ALBANY, NY — The U.S. Department of Transportation
Secretary announces the award of more than $241 million in discretionary grant funding for 25 projects to improve port facilities in 19 states and one territory through the Maritime Administration’s (MARAD) Port Infrastructure Development Program (PIDP).
“U.S. maritime ports play a critical role in our supply chains,” said U.S. Secretary of Transportation Pete Buttigieg. “These investments in our nation’s ports will help support American jobs, efficient and resilient operations, and faster delivery of goods to the American people.”
The PIDP is in its third year and has already awarded $492 million for 32 projects of regional and national economic significance within its first two years. The program supports efforts by ports and industry stakeholders to improve facility and freight infrastructure to ensure the nation’s freight transportation needs, present and future, are met. It provides planning, operational and capital financing, and project management assistance to improve ports’ capacity and efficiency.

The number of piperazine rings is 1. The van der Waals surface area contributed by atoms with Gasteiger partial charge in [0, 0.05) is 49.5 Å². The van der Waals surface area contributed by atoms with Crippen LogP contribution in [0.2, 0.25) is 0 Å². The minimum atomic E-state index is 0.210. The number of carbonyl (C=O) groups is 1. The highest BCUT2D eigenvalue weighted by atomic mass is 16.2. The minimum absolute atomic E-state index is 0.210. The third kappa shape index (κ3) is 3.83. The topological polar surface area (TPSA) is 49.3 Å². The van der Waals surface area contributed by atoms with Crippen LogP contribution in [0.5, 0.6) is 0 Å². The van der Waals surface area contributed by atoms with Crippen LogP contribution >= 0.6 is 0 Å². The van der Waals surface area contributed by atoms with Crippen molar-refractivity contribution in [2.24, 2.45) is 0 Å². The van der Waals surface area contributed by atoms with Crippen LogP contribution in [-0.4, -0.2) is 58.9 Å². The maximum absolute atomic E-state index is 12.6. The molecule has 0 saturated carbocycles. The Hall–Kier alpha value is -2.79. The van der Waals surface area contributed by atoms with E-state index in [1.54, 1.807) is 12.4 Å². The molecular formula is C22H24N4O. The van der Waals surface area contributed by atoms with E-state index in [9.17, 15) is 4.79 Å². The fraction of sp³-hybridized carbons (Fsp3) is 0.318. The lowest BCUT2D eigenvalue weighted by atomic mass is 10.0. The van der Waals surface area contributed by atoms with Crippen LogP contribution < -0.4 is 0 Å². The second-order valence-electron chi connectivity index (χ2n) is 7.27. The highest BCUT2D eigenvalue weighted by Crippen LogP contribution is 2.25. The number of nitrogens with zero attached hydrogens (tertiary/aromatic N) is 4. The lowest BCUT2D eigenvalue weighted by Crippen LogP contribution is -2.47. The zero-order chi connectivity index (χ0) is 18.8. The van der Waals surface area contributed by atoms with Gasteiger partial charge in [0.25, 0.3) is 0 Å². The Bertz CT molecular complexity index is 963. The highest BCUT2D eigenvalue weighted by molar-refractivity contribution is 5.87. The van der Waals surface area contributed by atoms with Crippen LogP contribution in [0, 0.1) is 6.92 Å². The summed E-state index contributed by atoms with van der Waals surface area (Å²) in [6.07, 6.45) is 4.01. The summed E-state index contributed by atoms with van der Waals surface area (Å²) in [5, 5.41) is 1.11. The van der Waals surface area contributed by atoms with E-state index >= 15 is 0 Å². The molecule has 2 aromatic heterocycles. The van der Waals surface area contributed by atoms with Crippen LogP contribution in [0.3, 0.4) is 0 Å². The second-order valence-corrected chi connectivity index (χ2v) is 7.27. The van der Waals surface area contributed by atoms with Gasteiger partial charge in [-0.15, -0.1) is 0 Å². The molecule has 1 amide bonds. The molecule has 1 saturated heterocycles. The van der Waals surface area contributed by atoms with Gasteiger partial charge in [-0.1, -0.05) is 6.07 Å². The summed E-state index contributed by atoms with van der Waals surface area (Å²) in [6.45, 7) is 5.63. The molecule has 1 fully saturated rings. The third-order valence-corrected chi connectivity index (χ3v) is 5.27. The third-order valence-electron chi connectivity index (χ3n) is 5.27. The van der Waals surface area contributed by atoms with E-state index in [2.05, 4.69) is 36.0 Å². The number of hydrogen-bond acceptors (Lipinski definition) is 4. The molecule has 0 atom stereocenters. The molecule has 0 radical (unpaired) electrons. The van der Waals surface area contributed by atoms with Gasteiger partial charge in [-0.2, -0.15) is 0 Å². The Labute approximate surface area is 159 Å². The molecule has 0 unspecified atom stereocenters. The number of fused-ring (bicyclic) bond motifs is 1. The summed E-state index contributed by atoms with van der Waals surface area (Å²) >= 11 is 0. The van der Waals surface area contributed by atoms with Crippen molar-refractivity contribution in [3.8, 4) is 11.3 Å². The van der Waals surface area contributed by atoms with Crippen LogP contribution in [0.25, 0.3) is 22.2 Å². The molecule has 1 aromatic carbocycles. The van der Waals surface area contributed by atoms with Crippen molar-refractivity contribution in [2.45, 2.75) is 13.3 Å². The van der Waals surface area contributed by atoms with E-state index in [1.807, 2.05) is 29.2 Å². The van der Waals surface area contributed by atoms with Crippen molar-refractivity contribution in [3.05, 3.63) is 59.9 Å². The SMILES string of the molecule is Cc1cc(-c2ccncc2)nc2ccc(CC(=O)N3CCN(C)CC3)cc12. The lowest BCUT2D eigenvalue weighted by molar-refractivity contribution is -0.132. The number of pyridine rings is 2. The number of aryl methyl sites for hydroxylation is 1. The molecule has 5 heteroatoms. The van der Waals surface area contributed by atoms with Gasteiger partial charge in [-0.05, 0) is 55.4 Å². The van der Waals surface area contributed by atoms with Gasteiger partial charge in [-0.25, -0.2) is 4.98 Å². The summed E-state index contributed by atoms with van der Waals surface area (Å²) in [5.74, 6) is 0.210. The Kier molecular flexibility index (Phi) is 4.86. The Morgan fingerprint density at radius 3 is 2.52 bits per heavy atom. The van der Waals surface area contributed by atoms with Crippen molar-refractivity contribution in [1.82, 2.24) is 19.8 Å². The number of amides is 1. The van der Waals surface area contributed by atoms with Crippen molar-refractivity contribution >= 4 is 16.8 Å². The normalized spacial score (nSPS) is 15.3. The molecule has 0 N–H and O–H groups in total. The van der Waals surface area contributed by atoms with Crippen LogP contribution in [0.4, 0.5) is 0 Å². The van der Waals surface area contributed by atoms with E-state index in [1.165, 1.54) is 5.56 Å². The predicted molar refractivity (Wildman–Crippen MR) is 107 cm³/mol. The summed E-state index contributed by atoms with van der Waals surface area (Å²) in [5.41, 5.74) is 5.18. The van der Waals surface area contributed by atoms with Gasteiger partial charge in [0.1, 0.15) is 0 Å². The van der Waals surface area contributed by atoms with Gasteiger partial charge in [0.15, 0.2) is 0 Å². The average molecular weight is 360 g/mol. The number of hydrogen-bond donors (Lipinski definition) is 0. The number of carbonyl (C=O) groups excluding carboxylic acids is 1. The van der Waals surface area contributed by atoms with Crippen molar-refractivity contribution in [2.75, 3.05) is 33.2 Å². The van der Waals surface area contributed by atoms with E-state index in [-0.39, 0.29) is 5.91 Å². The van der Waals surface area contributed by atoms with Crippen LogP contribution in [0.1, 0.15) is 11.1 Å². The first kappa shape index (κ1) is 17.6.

The projects to be funded under this announcement in the Constructioneer area include:
Albany, New York: Offshore Wind Tower Manufacturing Port Project (Awarded $29,500,000)
The project will construct the necessary infrastructure to develop 81 acres of a vacant industrial area along the Hudson River immediately south of the existing Port District into an offshore wind tower manufacturing port. The project will also redevelop an additional 14.5 vacant acres inside the Port of Albany. The project scope encompasses the necessary infrastructure design and construction to develop the Offshore Wind Tower Manufacturing Port. This includes an access bridge and connector roadway, all internal roads, all utility site work and infrastructure, upland preparation, berth dredging, and 500 linear feet of 6,000 lb/sf heavy capacity wharf construction.
New York, New York: South Brooklyn Marine Terminal 35th Street Pier Expansion Project (Awarded $24,970,500)
The project will add a barge berth and an additional crane pad on the western end of the 35th Street Pier. The wharf will be designed to accommodate 400-foot-long barges.